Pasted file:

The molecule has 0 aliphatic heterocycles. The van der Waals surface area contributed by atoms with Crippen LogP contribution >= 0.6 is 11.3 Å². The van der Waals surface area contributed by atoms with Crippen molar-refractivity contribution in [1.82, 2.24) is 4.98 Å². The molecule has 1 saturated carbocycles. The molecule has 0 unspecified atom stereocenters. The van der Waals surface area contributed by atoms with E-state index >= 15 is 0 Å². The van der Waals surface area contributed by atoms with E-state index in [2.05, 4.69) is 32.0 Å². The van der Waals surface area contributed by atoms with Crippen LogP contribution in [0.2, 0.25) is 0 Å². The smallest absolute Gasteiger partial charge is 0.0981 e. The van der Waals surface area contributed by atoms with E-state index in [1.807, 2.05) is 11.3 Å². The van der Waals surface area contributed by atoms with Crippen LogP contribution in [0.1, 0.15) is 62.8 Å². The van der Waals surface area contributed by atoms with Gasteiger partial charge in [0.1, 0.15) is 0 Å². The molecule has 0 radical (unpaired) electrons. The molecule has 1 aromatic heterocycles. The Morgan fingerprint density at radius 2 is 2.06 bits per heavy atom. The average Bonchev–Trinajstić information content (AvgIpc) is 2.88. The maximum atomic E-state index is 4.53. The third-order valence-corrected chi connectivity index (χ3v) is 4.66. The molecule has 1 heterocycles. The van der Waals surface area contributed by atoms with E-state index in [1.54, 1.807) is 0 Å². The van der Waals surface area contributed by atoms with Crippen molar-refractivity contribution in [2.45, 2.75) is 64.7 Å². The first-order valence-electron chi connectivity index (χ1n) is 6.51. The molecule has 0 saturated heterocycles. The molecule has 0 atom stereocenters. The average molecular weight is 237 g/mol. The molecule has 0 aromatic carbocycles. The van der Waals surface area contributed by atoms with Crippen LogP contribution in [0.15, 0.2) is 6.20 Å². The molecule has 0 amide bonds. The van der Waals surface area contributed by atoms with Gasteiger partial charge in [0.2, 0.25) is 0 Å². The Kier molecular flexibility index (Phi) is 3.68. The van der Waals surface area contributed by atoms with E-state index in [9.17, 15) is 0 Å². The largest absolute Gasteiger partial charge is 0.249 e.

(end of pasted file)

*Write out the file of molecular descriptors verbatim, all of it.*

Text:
The molecule has 0 aliphatic heterocycles. The van der Waals surface area contributed by atoms with Crippen LogP contribution >= 0.6 is 11.3 Å². The van der Waals surface area contributed by atoms with Crippen molar-refractivity contribution in [1.82, 2.24) is 4.98 Å². The molecule has 1 saturated carbocycles. The molecule has 0 unspecified atom stereocenters. The van der Waals surface area contributed by atoms with E-state index >= 15 is 0 Å². The van der Waals surface area contributed by atoms with E-state index in [2.05, 4.69) is 32.0 Å². The van der Waals surface area contributed by atoms with Crippen LogP contribution in [0.2, 0.25) is 0 Å². The smallest absolute Gasteiger partial charge is 0.0981 e. The van der Waals surface area contributed by atoms with E-state index in [1.807, 2.05) is 11.3 Å². The van der Waals surface area contributed by atoms with Crippen LogP contribution in [0.1, 0.15) is 62.8 Å². The van der Waals surface area contributed by atoms with Gasteiger partial charge in [0.1, 0.15) is 0 Å². The molecule has 0 radical (unpaired) electrons. The molecule has 1 aromatic heterocycles. The Morgan fingerprint density at radius 2 is 2.06 bits per heavy atom. The average Bonchev–Trinajstić information content (AvgIpc) is 2.88. The maximum atomic E-state index is 4.53. The third-order valence-corrected chi connectivity index (χ3v) is 4.66. The molecule has 1 heterocycles. The van der Waals surface area contributed by atoms with E-state index in [1.54, 1.807) is 0 Å². The van der Waals surface area contributed by atoms with Crippen molar-refractivity contribution in [2.45, 2.75) is 64.7 Å². The first-order valence-electron chi connectivity index (χ1n) is 6.51. The molecule has 0 saturated heterocycles. The molecule has 0 atom stereocenters. The average molecular weight is 237 g/mol. The molecule has 0 aromatic carbocycles. The van der Waals surface area contributed by atoms with Crippen LogP contribution in [0.15, 0.2) is 6.20 Å². The molecule has 0 amide bonds. The van der Waals surface area contributed by atoms with Gasteiger partial charge in [0.2, 0.25) is 0 Å². The Kier molecular flexibility index (Phi) is 3.68. The van der Waals surface area contributed by atoms with E-state index in [9.17, 15) is 0 Å². The largest absolute Gasteiger partial charge is 0.249 e.